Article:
Olaplex was acquired by Advent International in 2019. The filing shows Advent would control 79.6% of the combined voting power of our common stock, or 78.2% if underwriters exercise their options in full. Prior to the offering, Advent owns 89.3% of shares, followed by 6.8% owned by Mousse Partners. Emily White, the President of Anthos Capital, owns 3.6% of shares.
Some cannabis stocks are popping. Here’s why.
A number of cannabis equities are showing strong movement today as a cohort of pro-marijuana congressmen has taken the chance to potentially push some legalisation legislation through.
Cannabis stocks to watch
Major growers and distributors of cannabis, both medical and recreational, are starting to pop in trading.
Tilray is up 3.6% while Canopy Growth is showing similar numbers at 3.7%. Sundial Growers and Curaleaf had gained 1% and 3.7% respectively yesterday too. Aurora Cannabis joins its coteries in showing growth, clocking in at 3.7%.
Our Cannabis Blend, which groups together five leading growers, is also showing a 3% daily bump.
It’s clear that marijuana stocks are doing well today. The question is why?
Pro-cannabis bill tacking onto Pentagon budget resolution sends stocks upwards
The US military and the worldwide cannabis industry don’t seem like the ideal bedfellows. However, some congressmen have spotted an opportunity to tie the two together – or at least piggyback off the back of Pentagon budget bills.
On Tuesday, the House of Representatives’ version of the SAFE Banking Act was tacked onto the 2022 National Defence Authorisation Act (NDAA). The NDAA basically approves the Pentagon’s budget for the coming year.
For context, the SAFE Banking Act makes it legal for companies to make profit off the sales and marketing of recreational marijuana products. There are billions of dollars at play here, so if it passes into law, the stocks mentioned above could gain massive traction.
Quite cleverly, Rep. Ed Perlmutter of Colorado, one of the SAFE Act’s key exponents, rationalised the bill’s importance on a national security level. It’s an impressive piece of theatre to equate legalised cannabis with a safer, securer United States, but in a military-focussed nation like that, it’s an important piece of rhetoric.
Perlmutter said: “This bill will ill strengthen the security of our financial system in our country by keeping bad actors like foreign cartels out of the cannabis industry. This is a public safety and a national security matter — very germane to the issues at hand, dealing with foreign cartels.”
As the representative for Colorado, Perlmutter will have had first-hand experience with legalised cannabis. As of 2021, over $10bn worth of marijuana products have been legally sold in Colorado – the first state to fully legalise recreational use. Of that, the state government has taken a $1.6bn slice.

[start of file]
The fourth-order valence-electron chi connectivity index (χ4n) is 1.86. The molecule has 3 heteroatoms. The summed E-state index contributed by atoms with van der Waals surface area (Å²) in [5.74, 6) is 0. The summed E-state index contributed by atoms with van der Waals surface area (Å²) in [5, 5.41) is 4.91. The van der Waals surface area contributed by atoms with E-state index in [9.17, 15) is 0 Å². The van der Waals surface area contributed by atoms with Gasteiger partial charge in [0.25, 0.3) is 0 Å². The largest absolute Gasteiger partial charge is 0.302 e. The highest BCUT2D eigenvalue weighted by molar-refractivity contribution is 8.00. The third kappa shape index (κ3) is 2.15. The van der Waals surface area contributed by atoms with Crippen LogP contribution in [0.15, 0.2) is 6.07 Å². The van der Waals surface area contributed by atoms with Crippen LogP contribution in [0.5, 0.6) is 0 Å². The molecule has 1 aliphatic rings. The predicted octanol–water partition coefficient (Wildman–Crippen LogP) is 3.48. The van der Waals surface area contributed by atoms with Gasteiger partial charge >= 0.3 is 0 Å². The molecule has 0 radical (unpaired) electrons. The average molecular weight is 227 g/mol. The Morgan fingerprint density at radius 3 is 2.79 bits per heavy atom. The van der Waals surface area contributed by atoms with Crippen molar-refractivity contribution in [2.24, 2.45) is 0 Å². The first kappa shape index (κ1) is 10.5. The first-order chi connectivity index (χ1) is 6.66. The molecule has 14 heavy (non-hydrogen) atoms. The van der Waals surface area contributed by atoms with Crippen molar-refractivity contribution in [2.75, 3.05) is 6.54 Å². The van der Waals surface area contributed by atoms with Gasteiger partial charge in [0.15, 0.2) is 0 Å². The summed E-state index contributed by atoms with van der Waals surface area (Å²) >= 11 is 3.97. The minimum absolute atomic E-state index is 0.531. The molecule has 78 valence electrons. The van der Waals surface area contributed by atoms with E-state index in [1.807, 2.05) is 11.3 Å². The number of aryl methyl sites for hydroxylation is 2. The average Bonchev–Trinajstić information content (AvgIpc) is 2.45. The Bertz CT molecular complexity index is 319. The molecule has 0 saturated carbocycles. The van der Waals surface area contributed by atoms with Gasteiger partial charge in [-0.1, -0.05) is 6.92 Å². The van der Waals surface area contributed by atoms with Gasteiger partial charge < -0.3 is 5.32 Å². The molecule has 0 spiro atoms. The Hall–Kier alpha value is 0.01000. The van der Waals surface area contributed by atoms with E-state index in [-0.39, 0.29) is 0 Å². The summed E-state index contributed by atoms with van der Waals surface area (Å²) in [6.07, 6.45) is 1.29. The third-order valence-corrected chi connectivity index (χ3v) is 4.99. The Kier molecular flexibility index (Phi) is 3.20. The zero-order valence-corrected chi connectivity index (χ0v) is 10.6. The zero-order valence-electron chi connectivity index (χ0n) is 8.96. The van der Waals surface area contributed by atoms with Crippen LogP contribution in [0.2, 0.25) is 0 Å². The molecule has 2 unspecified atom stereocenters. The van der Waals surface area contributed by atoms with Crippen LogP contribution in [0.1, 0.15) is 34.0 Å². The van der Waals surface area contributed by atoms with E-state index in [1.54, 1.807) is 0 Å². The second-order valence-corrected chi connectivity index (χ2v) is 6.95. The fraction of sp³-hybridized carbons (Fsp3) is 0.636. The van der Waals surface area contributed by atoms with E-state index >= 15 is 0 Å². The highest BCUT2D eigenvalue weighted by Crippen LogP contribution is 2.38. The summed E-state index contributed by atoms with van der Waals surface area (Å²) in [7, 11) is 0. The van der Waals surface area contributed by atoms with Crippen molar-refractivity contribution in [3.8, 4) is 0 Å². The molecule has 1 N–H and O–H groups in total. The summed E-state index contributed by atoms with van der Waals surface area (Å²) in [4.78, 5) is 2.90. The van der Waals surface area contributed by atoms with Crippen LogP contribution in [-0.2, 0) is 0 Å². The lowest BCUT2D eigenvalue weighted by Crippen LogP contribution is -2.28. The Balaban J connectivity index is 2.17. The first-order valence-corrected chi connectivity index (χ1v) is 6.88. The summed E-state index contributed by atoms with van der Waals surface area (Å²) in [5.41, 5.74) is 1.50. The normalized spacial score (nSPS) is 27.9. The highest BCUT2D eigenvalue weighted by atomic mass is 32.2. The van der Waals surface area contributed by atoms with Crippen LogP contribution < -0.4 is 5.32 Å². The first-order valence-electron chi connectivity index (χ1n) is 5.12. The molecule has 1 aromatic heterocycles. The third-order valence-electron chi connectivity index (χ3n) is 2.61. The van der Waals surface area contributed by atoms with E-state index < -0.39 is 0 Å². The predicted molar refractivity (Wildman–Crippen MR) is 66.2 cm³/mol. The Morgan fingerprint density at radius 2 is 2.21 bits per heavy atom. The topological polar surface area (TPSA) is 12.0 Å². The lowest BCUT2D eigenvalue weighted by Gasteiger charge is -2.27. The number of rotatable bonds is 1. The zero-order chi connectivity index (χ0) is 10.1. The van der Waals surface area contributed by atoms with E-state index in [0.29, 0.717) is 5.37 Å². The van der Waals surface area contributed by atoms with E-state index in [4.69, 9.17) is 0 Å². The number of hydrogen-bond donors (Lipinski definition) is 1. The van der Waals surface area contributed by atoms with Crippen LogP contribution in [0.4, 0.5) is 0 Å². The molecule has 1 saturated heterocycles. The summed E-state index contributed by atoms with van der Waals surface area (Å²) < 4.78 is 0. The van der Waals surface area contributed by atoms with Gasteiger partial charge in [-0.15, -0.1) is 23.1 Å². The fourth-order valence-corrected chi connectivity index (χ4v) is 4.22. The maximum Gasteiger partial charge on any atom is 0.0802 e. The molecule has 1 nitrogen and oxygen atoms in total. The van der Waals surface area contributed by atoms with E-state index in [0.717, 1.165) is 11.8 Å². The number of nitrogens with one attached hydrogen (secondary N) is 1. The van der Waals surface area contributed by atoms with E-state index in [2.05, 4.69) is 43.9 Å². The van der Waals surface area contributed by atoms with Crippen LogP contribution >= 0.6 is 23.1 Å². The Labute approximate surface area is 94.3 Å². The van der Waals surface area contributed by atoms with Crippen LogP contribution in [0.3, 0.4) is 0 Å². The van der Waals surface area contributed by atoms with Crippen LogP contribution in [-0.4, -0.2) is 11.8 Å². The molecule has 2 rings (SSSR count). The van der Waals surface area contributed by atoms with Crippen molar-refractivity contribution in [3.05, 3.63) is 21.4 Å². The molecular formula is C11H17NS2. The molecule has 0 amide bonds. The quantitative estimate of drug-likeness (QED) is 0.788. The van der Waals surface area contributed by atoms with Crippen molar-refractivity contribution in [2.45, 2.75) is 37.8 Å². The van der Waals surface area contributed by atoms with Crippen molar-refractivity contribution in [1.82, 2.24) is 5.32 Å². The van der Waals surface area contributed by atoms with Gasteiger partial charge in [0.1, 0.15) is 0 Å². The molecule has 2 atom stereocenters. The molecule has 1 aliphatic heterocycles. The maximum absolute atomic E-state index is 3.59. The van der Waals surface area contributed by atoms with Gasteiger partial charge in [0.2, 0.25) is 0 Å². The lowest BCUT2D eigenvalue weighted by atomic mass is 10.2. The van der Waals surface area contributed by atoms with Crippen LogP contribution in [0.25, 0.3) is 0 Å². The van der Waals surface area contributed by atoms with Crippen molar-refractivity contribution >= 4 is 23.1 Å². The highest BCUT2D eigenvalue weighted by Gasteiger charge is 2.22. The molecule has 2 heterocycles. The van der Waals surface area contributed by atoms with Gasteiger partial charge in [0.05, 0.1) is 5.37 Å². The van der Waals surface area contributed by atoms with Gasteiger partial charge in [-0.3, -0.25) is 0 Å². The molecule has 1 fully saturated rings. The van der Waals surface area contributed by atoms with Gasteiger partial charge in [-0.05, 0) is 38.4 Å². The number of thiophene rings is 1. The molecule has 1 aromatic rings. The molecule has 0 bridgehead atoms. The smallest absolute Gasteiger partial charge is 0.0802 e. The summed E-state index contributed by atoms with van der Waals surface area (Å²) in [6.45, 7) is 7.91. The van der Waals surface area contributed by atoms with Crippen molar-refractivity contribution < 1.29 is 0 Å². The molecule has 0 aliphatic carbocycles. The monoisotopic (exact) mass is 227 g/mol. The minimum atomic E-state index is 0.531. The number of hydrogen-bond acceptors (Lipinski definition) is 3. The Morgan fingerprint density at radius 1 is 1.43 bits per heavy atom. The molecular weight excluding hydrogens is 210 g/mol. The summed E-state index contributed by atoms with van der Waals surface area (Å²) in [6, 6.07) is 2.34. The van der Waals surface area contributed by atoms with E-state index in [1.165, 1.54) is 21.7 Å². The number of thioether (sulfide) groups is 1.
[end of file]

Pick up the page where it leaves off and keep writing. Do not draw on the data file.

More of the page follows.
But what about crime? Perlmutter’s words are based on public safety. According to a report by the Colorado Department of Justice, between 2012 and 2019, the state reported a 68% drop in cannabis-related arrests. This stands to reason. Makes something legal that was once illegal then the arrest rate will drop.
However, the number of DUI arrests went up by 120% across the same period. Not a great look when making a public health argument.
The SAFE Act’s overall passage will presage a wider debate on whether to just federally legalise marijuana anyway, rather than legislate it piece by piece. It would perhaps be an easier option than a lengthy legal process.
It’s thought that, sooner or later, cannabis will become fully legalised for recreational use in the United States. If that happens, it may be a bellwether for other countries and usher in legalisation on a global scale.
But let’s not get ahead of ourselves. Movement is being made, which is good for cannabis stocks like those mentioned above, but there is still some way to go yet.
The likes of Tilray and Canopy Growth have posted strong growth numbers this year. Canopy’s Q1 revenues 2022, for example, were up 23% year-on-year in August.
Reports show Tilray’s revenue grew by 27% to stand at $513 million. The company also reported an adjusted EBITDA of $40.8 million, representing a massive 598% year-over-year increase.
There are big, big sums coming out of these companies – but everything now hinges on how the US proceeds regarding further Cannabis industry growth prospects and share price performance.